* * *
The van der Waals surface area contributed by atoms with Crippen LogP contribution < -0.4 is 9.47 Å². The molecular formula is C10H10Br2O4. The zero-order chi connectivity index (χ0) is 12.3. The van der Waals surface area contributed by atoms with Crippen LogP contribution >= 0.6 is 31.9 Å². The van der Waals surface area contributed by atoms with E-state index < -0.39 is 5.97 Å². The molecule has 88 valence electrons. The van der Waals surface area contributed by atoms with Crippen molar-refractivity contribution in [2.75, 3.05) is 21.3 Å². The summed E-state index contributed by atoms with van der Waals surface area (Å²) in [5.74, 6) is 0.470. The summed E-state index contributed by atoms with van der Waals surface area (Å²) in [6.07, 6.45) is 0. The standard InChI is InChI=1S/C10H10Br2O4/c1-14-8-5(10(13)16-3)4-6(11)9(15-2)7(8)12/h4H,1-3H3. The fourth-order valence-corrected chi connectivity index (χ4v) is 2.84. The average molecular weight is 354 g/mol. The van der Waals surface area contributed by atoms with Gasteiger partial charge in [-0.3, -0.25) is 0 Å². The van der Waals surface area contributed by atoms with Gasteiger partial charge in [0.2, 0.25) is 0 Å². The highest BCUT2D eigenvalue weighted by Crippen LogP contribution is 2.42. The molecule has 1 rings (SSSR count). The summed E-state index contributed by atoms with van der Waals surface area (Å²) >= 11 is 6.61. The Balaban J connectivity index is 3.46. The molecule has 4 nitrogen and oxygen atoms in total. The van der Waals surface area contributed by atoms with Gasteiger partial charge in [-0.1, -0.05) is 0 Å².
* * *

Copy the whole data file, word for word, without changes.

The van der Waals surface area contributed by atoms with Crippen LogP contribution < -0.4 is 9.47 Å². The molecular formula is C10H10Br2O4. The zero-order chi connectivity index (χ0) is 12.3. The van der Waals surface area contributed by atoms with Crippen LogP contribution >= 0.6 is 31.9 Å². The van der Waals surface area contributed by atoms with E-state index < -0.39 is 5.97 Å². The molecule has 88 valence electrons. The van der Waals surface area contributed by atoms with Crippen molar-refractivity contribution in [2.75, 3.05) is 21.3 Å². The summed E-state index contributed by atoms with van der Waals surface area (Å²) in [5.74, 6) is 0.470. The summed E-state index contributed by atoms with van der Waals surface area (Å²) in [6.07, 6.45) is 0. The standard InChI is InChI=1S/C10H10Br2O4/c1-14-8-5(10(13)16-3)4-6(11)9(15-2)7(8)12/h4H,1-3H3. The fourth-order valence-corrected chi connectivity index (χ4v) is 2.84. The average molecular weight is 354 g/mol. The van der Waals surface area contributed by atoms with Gasteiger partial charge in [-0.3, -0.25) is 0 Å². The van der Waals surface area contributed by atoms with Gasteiger partial charge in [0.2, 0.25) is 0 Å². The highest BCUT2D eigenvalue weighted by Crippen LogP contribution is 2.42. The molecule has 1 rings (SSSR count). The summed E-state index contributed by atoms with van der Waals surface area (Å²) >= 11 is 6.61. The Balaban J connectivity index is 3.46. The molecule has 4 nitrogen and oxygen atoms in total. The van der Waals surface area contributed by atoms with Gasteiger partial charge in [-0.1, -0.05) is 0 Å².